Overview of electrosurgery
- Jon Ivar Einarsson, MD, PhD, MPH
Jon Ivar Einarsson, MD, PhD, MPH
- Director of Minimally Invasive Gynecologic Surgery
- Brigham and Women's Hospital
- Jon Gould, MD
Jon Gould, MD
- Professor of Surgery
- Medical College of Wisconsin
- Section Editors
- Hilary Sanfey, MD
Hilary Sanfey, MD
- Section Editor — General Surgical Principles
- Professor of Surgery
- SIU School of Medicine
- Tommaso Falcone, MD, FRCSC, FACOG
Tommaso Falcone, MD, FRCSC, FACOG
- Section Editor — Minimally Invasive Gynecologic Surgery
- Professor of Obstetrics and Gynecology
- Cleveland Clinic Lerner College of Medicine
Electrosurgery refers to the cutting and coagulation of tissue using high-frequency electrical current . Physicians using this technique must be knowledgeable about prevention and management of potential complications of electrosurgical procedures. In addition, they should understand the mechanism of action and how to troubleshoot equipment. Education on the principles of electrosurgery is important , as electrosurgical complications are relatively common .
Electrical current is created by the movement of electrons; voltage is the force that causes this movement. There are two types of electrical current: direct current (DC), where the electrons always flow in the same direction (eg, simple battery), and alternating current (AC), where the current changes direction periodically (eg, electrical wall outlet). A cycle is the time required to pass through one complete positive and one complete negative alternation of current or voltage. Frequency refers to the number of cycles in one second and is measured in hertz (Hz).
Electrosurgical units (ESUs) used in operating rooms convert standard electrical frequencies from the wall outlet, which are 50 to 60 Hz, to much higher frequencies, 500,000 to 3,000,000 Hz . This is important to minimize nerve and muscle stimulation, which occurs at electrical currents below 10,000 Hz . The possible effects of applying electrical current to tissue are fulguration, desiccation/coagulation, or vaporization/ablation (figure 1).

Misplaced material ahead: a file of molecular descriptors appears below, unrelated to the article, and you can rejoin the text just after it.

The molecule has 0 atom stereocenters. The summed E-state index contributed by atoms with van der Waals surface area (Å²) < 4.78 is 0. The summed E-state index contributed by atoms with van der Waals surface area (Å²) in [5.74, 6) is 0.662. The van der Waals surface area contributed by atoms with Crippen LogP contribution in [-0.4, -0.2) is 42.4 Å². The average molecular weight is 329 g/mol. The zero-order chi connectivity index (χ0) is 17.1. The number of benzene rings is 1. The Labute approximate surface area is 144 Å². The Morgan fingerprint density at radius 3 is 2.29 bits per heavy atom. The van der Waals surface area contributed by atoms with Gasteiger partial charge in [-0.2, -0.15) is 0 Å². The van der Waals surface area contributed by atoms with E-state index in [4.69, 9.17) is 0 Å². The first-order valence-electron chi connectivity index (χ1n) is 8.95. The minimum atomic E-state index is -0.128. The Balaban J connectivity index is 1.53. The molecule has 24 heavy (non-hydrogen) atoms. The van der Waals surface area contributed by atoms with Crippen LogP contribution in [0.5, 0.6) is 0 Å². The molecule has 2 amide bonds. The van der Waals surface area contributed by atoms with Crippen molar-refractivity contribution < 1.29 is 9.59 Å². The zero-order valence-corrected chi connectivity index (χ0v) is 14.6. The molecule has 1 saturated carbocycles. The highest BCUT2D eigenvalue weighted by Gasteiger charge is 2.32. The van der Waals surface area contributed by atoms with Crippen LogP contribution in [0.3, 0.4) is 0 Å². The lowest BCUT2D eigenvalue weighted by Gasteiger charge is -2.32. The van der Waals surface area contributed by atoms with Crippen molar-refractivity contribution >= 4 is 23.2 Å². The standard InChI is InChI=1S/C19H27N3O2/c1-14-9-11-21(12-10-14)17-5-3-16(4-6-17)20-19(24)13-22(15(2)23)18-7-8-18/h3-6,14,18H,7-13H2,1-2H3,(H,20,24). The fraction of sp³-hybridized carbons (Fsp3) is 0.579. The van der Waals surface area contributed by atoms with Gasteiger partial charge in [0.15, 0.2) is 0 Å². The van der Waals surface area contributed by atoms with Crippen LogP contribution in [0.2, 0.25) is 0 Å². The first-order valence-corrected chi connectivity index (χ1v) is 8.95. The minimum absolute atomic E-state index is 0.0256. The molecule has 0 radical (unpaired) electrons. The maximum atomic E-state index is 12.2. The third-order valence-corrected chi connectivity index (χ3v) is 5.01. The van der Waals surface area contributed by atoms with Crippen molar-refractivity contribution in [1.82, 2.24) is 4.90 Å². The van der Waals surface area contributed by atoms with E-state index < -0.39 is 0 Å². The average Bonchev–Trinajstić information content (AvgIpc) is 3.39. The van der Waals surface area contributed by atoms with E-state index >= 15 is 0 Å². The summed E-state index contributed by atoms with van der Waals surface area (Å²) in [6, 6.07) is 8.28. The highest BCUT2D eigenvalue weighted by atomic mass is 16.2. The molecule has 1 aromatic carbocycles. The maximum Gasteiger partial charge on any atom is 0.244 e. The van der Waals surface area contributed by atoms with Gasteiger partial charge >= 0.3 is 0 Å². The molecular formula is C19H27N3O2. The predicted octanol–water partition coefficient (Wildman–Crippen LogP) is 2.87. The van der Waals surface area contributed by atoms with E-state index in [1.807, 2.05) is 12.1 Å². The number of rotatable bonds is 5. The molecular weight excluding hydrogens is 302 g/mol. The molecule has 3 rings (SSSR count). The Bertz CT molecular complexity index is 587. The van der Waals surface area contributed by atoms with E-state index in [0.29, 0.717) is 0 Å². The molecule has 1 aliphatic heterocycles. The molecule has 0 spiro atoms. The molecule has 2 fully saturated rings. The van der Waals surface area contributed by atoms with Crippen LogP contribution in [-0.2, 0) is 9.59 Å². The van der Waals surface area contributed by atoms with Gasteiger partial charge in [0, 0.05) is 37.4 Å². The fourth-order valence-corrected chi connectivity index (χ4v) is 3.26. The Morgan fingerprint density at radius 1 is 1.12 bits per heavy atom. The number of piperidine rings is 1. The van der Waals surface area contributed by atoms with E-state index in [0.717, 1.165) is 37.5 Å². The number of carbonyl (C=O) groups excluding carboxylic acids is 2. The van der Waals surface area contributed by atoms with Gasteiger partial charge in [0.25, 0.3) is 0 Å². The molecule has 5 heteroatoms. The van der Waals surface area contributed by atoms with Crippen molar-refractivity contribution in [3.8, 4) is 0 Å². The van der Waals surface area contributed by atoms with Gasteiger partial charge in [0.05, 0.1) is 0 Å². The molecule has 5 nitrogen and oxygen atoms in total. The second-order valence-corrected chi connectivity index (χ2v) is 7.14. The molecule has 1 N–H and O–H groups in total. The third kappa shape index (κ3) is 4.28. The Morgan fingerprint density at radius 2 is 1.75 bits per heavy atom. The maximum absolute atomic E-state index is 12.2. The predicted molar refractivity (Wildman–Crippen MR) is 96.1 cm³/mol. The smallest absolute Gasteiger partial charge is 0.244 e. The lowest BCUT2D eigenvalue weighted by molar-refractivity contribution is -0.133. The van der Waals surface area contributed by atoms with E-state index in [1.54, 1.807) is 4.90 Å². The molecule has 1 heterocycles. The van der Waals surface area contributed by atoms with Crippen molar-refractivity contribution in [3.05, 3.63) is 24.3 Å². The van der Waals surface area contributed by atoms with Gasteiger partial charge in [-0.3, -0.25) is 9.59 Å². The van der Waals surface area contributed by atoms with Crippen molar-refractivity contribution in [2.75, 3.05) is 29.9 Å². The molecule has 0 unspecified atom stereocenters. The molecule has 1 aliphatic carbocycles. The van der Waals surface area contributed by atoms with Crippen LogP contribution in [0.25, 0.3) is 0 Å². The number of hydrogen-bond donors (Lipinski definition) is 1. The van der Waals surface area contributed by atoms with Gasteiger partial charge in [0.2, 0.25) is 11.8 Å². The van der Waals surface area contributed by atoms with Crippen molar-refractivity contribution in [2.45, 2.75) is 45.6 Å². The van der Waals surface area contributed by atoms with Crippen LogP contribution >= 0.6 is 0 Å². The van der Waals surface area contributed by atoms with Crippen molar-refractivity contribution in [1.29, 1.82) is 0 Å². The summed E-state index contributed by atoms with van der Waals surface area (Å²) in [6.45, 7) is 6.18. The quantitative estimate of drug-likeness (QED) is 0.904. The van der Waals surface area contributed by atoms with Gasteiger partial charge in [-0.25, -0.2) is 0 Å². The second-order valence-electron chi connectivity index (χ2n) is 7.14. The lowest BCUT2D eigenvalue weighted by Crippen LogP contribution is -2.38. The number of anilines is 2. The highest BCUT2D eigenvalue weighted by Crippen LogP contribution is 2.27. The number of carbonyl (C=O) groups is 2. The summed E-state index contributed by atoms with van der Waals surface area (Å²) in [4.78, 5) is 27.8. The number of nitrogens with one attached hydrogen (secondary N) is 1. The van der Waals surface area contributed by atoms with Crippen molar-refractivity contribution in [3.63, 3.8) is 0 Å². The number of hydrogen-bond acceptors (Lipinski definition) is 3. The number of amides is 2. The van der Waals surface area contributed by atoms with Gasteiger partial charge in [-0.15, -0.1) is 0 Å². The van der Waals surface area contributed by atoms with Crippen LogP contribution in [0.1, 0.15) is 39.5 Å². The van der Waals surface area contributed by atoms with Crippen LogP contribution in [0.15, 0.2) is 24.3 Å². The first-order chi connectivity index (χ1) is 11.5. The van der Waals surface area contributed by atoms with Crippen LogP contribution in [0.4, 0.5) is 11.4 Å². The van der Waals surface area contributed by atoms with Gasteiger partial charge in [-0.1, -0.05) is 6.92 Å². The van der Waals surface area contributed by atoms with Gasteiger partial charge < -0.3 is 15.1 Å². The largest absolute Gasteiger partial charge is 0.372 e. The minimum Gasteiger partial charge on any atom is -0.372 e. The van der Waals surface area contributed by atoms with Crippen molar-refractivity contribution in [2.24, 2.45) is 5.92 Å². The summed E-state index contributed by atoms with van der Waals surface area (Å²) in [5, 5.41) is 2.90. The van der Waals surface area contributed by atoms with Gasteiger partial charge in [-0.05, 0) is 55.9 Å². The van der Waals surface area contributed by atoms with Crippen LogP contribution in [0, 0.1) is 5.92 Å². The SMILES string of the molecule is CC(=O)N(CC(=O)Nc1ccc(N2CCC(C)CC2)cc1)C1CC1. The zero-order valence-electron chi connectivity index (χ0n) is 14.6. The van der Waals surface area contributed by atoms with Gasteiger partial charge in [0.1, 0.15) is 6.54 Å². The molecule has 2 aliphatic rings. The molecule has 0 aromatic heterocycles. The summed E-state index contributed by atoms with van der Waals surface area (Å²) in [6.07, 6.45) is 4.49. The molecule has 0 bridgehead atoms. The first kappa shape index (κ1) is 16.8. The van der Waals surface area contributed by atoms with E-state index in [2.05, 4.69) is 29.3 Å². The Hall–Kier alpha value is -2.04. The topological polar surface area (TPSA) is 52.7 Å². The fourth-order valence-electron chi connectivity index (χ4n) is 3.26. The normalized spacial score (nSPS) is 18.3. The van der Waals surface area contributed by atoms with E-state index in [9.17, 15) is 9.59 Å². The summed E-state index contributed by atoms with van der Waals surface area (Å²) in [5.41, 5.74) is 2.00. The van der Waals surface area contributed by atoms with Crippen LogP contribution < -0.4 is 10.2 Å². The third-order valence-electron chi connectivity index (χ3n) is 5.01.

When comparing the creation of a surgical incision in the skin using a scalpel versus electrosurgery, no significant differences have been identified regarding infection rates or scar appearance; however, postoperative wound pain is less with electrosurgery . In a randomized trial, pain scores on day one were lower for the diathermy group, but were no different on days two through five .
Monopolar versus bipolar — Electrosurgery can be performed using either a monopolar or a bipolar instrument. The main difference between these modalities is the pathway of the current.To continue reading this article, you must log in with your personal, hospital, or group practice subscription. For more information on subscription options, click below on the option that best describes you:
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- BASIC PRINCIPLES
- Monopolar versus bipolar
- Cutting and coagulation currents
- Desiccation, vaporization, and fulguration
- Time, power, tissue, and electrode
- Thermal spread
- Smoke plume
- CLINICAL USE
- Monopolar electrosurgery
- Bipolar electrosurgery
- Laparoscopic procedures
- Hysteroscopic procedures
- IMPROVING SAFETY
- Electrode monitoring
- Inspect for faulty insulation
- Avoid skin contact with metals
- Avoid electromagnetic interference
- ADVANCED ELECTROSURGICAL DEVICES
- LigaSure device
- PlasmaKinetic tissue management system
- ALTERNATIVE ENERGY SOURCES
- Ultrasonic cutting and coagulating device
- SUMMARY AND RECOMMENDATIONS